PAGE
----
October 5th, 2011

Time Management Reminders that Boost Efficiency, Peace of Mind

By:

Slow down and remember this: Most things make no difference. Being busy is a form of laziness—lazy thinking and indiscriminate action. … Being selective—doing less—is the path of the productive. Focus on the important few and ignore the rest. … It’s easy to get caught in a flood of minutiae, and the key to not feeling rushed is remembering that lack of time is actually lack of priorities.[1]

Begin with the end in mind.[2]

  • I often feel so dissatisfied at the end of the day or week. Like I didn’t get much done. It helps if I instead first figure out what matters most to me—the big picture, what I really want to “accomplish” or even “become”—and have such big, aggressive goals guiding me.

First things first.

  • Focus most time on the important and not urgent. That’s the planning, prevention, and systems work.
  • Rank tasks in order of importance, and squeeze in the less important stuff when you can get to it.

Don’t just list priorities; schedule them.

  • Keep your planner, not your email, in front of you. Lists tend to nag at you and grow ever longer. Schedule the biggest priorities for times when you’re at your peak energy; see the time blocked out on your calendar and you’ll have a visual symbol and reminder of what your goals are for the day.
  • Set a timer or alarm for a scheduled priority to keep on task. Snooze it as you must, but use it to get things done and move on.
  • For any task, specify the most concrete next step. Rather than setting the task as “Write up report” and taking hours to do it, I put “Start jotting report notes” and give myself just a half hour (often setting a kitchen timer to move me along). This breaks large projects into small, concrete steps that feel satisfying along the way.

Schedule only two or three “big rocks.”

  • Big rocks story: An efficiency expert filled a 5-gallon tank with big rocks and asked, “Is it full?” People said, “Yes.” He replied, “Wrong,” and poured small rocks in around the bigger ones. He asked, “Is it full now?” People said, “Maybe.” He replied, “Wrong again.” He took tiny pebbles and filled in the spaces. He asked, “Is it full now?” Catching on, people said, “No.” He said, “Right,” and filled in the rest with water. Someone asked, “What’s the point? That no matter how much you do, you can always do more?” The presenter replied, “Wrong. Put the big rocks in first, and everything else falls into place. Do what matters most each day first, and the other stuff will get done or fall into place.”

Chunk tasks together, like with like.

  • To crank through tasks quickly, get into a momentum with similar work. So, handle most emails all at once. But moreover, handle all your in-box at once, and then all those requiring action at once, and then all emails requiring reading at once, and so forth.
  • Likewise, run through calls one after another, so that when you’re at the phone, or walking and using your cell, you are cued by your system to get it all done at once.

Process email quickly.

  • Run down your in-box by filing in groups: Act/Reply, Read 1 Day, Handled Archive, Delete.
  • Likewise, I get into a momentum with Act/Reply tasks, so that I often take only two to five minutes each, because I’m in “crank through” mode.
  • Cultivate selective ignorance and tolerance for incompletion (Ferriss, p. 82). And remember, as Ralph Waldo Emerson said, “There are many things of which a wise man might wish to be ignorant.”(Emerson in Ferriss, p. 83).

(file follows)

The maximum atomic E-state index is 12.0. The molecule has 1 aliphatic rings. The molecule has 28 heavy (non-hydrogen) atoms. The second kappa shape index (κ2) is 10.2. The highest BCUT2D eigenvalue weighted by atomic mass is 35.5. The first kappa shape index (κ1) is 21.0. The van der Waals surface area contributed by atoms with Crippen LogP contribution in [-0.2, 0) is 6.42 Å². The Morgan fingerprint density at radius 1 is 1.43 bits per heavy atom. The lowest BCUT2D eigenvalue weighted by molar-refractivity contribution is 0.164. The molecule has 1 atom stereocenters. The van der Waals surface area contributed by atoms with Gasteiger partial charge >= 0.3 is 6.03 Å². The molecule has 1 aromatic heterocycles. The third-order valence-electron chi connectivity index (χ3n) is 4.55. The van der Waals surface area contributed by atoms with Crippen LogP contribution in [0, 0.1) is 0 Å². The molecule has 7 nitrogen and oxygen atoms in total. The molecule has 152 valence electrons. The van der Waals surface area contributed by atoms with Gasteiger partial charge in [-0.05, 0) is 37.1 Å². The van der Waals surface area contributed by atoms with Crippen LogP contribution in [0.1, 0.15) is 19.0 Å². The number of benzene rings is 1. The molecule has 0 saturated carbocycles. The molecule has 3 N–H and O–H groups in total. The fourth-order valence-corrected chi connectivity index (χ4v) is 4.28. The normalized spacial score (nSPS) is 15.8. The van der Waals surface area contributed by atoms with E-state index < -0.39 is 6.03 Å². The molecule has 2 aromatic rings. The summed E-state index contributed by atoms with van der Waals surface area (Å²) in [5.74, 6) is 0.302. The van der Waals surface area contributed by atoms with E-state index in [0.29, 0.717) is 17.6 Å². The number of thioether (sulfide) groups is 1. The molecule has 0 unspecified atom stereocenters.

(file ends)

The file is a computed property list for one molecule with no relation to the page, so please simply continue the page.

Finally, for peace of mind, alternate between getting things done and enjoying the moment.[3]

Roben Torosyan is the associate director of the Center for Academic Excellence and assistant professor in the Graduate School of Education and Allied Professions at Fairfield University.

Note: All the ideas above are not mine but drawn heavily from the works cited below.

References
[1] Ferriss, T. (2007). The 4-hour work week: Escape 9-5, live anywhere, and join the new rich. New York: Random House/Crown.

[2] Slim summary: Covey, S. R. (2003). The 7 habits of highly effective people personal workbook. New York: Simon & Schuster.

[3] Lyubomirsky, S. (2008). The how of happiness: A scientific approach to getting the life you want. New York: Penguin.

Excerpted from “Time Management Reminders to Myself.” Academic Leader, 26.11 (2010): 8.


  • Pam Roller

    I don't agree with that first paragraph's subject matter at all. Being busy is certainly not a form of laziness. The two terms are not even close to being synonymous. Sometimes you cannot ignore "the rest" because the rest is directly correlated with the success of the "important few." You also cannot responsibly give a blanket statement that lack of time means a lack of priorities. It might be more productive to suggest that people should prioritize their responsibilities and tackle the most important things first instead of suggesting they're being lazy by being busy.

    • rtorosyan

      Upon reflection, I have to agree with Pam Roller that I chose too unkind and blunt a quote. At the same time, I like how it shakes me from excess satisfaction in feeling "I'm so busy." And I like how when my priorities are unclear, that quote makes me face what it is that *I* can do about it. I hope the rest of the article makes the productive suggestions Pam calls for.

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  • Dr. Nellie Deutsch

    I have come to the same conclusions about being busy. Time seems to fly when we are busy, but what is left at the end of the day and were we there at all. If you feel that time flies without you, you lose. I agree that being selective and doing less is the key to being productive.

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